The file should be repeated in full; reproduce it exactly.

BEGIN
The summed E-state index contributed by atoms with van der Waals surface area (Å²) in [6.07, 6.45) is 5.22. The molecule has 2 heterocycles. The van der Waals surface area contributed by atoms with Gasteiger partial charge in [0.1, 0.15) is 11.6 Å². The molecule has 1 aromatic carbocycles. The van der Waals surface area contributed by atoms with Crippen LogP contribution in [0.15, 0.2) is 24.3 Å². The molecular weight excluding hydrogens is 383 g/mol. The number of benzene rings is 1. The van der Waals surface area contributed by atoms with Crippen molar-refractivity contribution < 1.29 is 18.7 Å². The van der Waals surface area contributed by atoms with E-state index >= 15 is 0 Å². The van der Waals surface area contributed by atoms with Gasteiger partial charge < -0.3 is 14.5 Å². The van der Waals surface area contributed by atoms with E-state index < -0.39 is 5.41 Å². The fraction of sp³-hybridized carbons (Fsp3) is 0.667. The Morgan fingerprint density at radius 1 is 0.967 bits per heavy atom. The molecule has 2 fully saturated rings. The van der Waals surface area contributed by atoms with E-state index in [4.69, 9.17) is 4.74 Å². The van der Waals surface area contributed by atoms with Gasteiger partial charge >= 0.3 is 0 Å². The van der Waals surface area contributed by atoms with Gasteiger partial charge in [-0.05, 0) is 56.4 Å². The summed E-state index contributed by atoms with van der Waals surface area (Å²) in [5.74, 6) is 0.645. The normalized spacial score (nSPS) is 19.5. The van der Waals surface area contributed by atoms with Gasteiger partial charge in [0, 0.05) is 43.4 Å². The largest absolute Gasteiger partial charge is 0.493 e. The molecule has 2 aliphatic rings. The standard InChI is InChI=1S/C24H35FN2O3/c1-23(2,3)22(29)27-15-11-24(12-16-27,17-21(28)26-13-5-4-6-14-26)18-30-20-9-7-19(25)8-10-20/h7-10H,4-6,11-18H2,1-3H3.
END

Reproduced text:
The summed E-state index contributed by atoms with van der Waals surface area (Å²) in [6.07, 6.45) is 5.22. The molecule has 2 heterocycles. The van der Waals surface area contributed by atoms with Gasteiger partial charge in [0.1, 0.15) is 11.6 Å². The molecule has 1 aromatic carbocycles. The van der Waals surface area contributed by atoms with Crippen LogP contribution in [0.15, 0.2) is 24.3 Å². The molecular weight excluding hydrogens is 383 g/mol. The number of benzene rings is 1. The van der Waals surface area contributed by atoms with Crippen molar-refractivity contribution < 1.29 is 18.7 Å². The van der Waals surface area contributed by atoms with E-state index >= 15 is 0 Å². The van der Waals surface area contributed by atoms with Gasteiger partial charge < -0.3 is 14.5 Å². The van der Waals surface area contributed by atoms with E-state index < -0.39 is 5.41 Å². The fraction of sp³-hybridized carbons (Fsp3) is 0.667. The Morgan fingerprint density at radius 1 is 0.967 bits per heavy atom. The molecule has 2 fully saturated rings. The van der Waals surface area contributed by atoms with E-state index in [4.69, 9.17) is 4.74 Å². The van der Waals surface area contributed by atoms with Gasteiger partial charge >= 0.3 is 0 Å². The van der Waals surface area contributed by atoms with Gasteiger partial charge in [-0.05, 0) is 56.4 Å². The summed E-state index contributed by atoms with van der Waals surface area (Å²) in [5.74, 6) is 0.645. The normalized spacial score (nSPS) is 19.5. The van der Waals surface area contributed by atoms with Gasteiger partial charge in [0, 0.05) is 43.4 Å². The largest absolute Gasteiger partial charge is 0.493 e. The molecule has 2 aliphatic rings. The standard InChI is InChI=1S/C24H35FN2O3/c1-23(2,3)22(29)27-15-11-24(12-16-27,17-21(28)26-13-5-4-6-14-26)18-30-20-9-7-19(25)8-10-20/h7-10H,4-6,11-18H2,1-3H3.